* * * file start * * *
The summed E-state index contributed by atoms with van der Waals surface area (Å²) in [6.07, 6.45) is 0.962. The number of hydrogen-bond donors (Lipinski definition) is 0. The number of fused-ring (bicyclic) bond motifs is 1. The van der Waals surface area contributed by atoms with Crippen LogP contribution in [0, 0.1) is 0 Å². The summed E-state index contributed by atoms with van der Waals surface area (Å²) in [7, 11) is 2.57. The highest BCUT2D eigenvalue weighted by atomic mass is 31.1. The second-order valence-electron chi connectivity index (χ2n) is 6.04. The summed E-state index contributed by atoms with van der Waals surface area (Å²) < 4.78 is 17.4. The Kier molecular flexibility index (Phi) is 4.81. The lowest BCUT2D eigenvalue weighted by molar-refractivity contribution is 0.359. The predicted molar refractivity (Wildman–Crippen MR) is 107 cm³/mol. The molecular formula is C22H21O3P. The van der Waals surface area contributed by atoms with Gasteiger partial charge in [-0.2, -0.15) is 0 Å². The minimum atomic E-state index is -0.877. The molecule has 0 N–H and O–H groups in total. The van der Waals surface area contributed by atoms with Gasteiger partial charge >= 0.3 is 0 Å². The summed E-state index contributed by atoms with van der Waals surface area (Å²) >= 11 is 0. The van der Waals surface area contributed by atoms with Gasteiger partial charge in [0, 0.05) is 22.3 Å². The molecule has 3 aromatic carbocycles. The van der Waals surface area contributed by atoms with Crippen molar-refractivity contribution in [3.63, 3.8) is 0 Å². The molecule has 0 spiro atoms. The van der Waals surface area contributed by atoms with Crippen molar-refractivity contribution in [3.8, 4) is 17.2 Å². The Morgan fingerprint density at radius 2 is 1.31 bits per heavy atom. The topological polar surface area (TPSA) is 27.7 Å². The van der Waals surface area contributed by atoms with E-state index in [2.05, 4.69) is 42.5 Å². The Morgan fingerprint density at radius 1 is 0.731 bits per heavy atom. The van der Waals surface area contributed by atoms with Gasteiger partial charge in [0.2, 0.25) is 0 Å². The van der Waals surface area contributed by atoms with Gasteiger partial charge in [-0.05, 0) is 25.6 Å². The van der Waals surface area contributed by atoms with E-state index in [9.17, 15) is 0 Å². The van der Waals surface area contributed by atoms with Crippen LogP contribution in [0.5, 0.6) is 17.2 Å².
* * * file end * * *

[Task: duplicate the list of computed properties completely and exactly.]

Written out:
The summed E-state index contributed by atoms with van der Waals surface area (Å²) in [6.07, 6.45) is 0.962. The number of hydrogen-bond donors (Lipinski definition) is 0. The number of fused-ring (bicyclic) bond motifs is 1. The van der Waals surface area contributed by atoms with Crippen LogP contribution in [0, 0.1) is 0 Å². The summed E-state index contributed by atoms with van der Waals surface area (Å²) in [7, 11) is 2.57. The highest BCUT2D eigenvalue weighted by atomic mass is 31.1. The second-order valence-electron chi connectivity index (χ2n) is 6.04. The summed E-state index contributed by atoms with van der Waals surface area (Å²) < 4.78 is 17.4. The Kier molecular flexibility index (Phi) is 4.81. The lowest BCUT2D eigenvalue weighted by molar-refractivity contribution is 0.359. The predicted molar refractivity (Wildman–Crippen MR) is 107 cm³/mol. The molecular formula is C22H21O3P. The van der Waals surface area contributed by atoms with Gasteiger partial charge in [-0.2, -0.15) is 0 Å². The minimum atomic E-state index is -0.877. The molecule has 0 N–H and O–H groups in total. The van der Waals surface area contributed by atoms with Gasteiger partial charge >= 0.3 is 0 Å². The summed E-state index contributed by atoms with van der Waals surface area (Å²) >= 11 is 0. The van der Waals surface area contributed by atoms with Gasteiger partial charge in [0, 0.05) is 22.3 Å². The molecule has 3 aromatic carbocycles. The van der Waals surface area contributed by atoms with Crippen molar-refractivity contribution in [3.63, 3.8) is 0 Å². The molecule has 0 spiro atoms. The van der Waals surface area contributed by atoms with Crippen molar-refractivity contribution in [3.8, 4) is 17.2 Å². The Morgan fingerprint density at radius 2 is 1.31 bits per heavy atom. The topological polar surface area (TPSA) is 27.7 Å². The van der Waals surface area contributed by atoms with E-state index in [2.05, 4.69) is 42.5 Å². The Morgan fingerprint density at radius 1 is 0.731 bits per heavy atom. The van der Waals surface area contributed by atoms with Gasteiger partial charge in [0.2, 0.25) is 0 Å². The van der Waals surface area contributed by atoms with Gasteiger partial charge in [-0.05, 0) is 25.6 Å². The van der Waals surface area contributed by atoms with E-state index in [9.17, 15) is 0 Å². The van der Waals surface area contributed by atoms with Crippen LogP contribution in [0.5, 0.6) is 17.2 Å².